As states play a more active role in health care delivery system and payment reform, Medicaid programs have joined other public and private sector purchasers in measuring performance as part of value-based purchasing initiatives.
The Issue: While essential to value-based purchasing, performance measurement can create a significant administrative burden for providers. This burden can grow significantly when individual payers (e.g., insurers, managed care plans, and third-party administrators) utilize different measures. There is a growing interest by Medicaid programs and other payers in developing common measure sets to reduce administrative burden on providers and send a common message to them about performance accountability.
This guide provides an overview of the steps states should take in developing a performance measure set—either on their own or in partnership with others—identifies critical considerations, and offers guidance in selecting measures.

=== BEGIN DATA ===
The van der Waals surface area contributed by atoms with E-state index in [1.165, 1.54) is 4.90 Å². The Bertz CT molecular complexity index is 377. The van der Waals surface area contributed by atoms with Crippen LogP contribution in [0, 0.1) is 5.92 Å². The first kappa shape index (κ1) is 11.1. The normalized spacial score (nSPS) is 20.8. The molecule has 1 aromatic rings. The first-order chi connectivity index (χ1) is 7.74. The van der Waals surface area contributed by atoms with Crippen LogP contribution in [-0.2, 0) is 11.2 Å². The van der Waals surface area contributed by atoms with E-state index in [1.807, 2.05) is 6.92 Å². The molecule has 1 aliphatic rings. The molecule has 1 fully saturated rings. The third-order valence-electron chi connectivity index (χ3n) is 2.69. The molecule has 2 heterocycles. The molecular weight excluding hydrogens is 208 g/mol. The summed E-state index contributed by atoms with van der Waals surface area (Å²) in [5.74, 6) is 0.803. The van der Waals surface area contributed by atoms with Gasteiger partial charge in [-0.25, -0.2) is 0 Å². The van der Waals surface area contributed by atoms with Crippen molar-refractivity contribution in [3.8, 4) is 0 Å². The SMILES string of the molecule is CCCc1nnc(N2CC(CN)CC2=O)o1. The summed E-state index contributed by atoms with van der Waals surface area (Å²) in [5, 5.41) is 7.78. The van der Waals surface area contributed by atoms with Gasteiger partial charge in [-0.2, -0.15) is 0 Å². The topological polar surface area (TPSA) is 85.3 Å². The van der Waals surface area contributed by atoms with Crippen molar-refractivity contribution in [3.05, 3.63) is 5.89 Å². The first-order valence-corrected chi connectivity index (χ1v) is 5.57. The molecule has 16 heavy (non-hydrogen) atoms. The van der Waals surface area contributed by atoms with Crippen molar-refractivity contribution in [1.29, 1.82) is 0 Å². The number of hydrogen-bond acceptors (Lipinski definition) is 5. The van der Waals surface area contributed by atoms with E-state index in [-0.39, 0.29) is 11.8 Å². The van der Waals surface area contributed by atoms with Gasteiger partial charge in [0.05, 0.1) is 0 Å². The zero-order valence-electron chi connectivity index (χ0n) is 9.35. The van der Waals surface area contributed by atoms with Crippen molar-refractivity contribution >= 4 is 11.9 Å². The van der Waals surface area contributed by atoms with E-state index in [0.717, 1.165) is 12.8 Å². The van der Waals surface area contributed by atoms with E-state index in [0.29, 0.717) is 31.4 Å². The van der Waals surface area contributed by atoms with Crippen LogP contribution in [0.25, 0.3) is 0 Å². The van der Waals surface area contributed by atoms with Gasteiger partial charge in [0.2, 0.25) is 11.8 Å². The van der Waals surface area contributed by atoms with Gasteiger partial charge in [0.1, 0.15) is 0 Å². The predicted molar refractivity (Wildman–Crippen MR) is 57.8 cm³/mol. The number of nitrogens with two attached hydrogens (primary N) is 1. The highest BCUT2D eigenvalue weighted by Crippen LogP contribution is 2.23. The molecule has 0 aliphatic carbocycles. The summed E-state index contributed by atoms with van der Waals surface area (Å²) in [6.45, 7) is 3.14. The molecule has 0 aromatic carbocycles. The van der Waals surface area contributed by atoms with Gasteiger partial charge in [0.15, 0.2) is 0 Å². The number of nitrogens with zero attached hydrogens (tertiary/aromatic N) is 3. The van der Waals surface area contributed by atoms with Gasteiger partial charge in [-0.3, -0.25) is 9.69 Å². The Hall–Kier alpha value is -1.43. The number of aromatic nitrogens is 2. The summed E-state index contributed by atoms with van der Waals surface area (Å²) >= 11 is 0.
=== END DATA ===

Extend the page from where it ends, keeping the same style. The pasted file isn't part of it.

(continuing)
Key Initial Steps in Developing a Performance Measure Set:
- Whose performance is being mesured?
- What is the purpose of measuring performance?
- Is measurement specific to a state program or part of a multipayer initiative?
- How often will measurement occur?
- Who participates in the process and how are decisions made?
Conclusion: In developing a performance measurement initiative, the state should consider how measurement can evolve over time. While there may be short-term limitations to the depth and breadth of measures that can be implemented, the consideration of a broader array of measures gives states a pathway for expanding their measurement set and increasing their options for incentives.
About State Health and Value Strategies
State Health and Value Strategies, a program funded by the Robert Wood Johnson Foundation, provides technical assistance to support state efforts to enhance the value of health care by improving population health and reforming the delivery of health care services.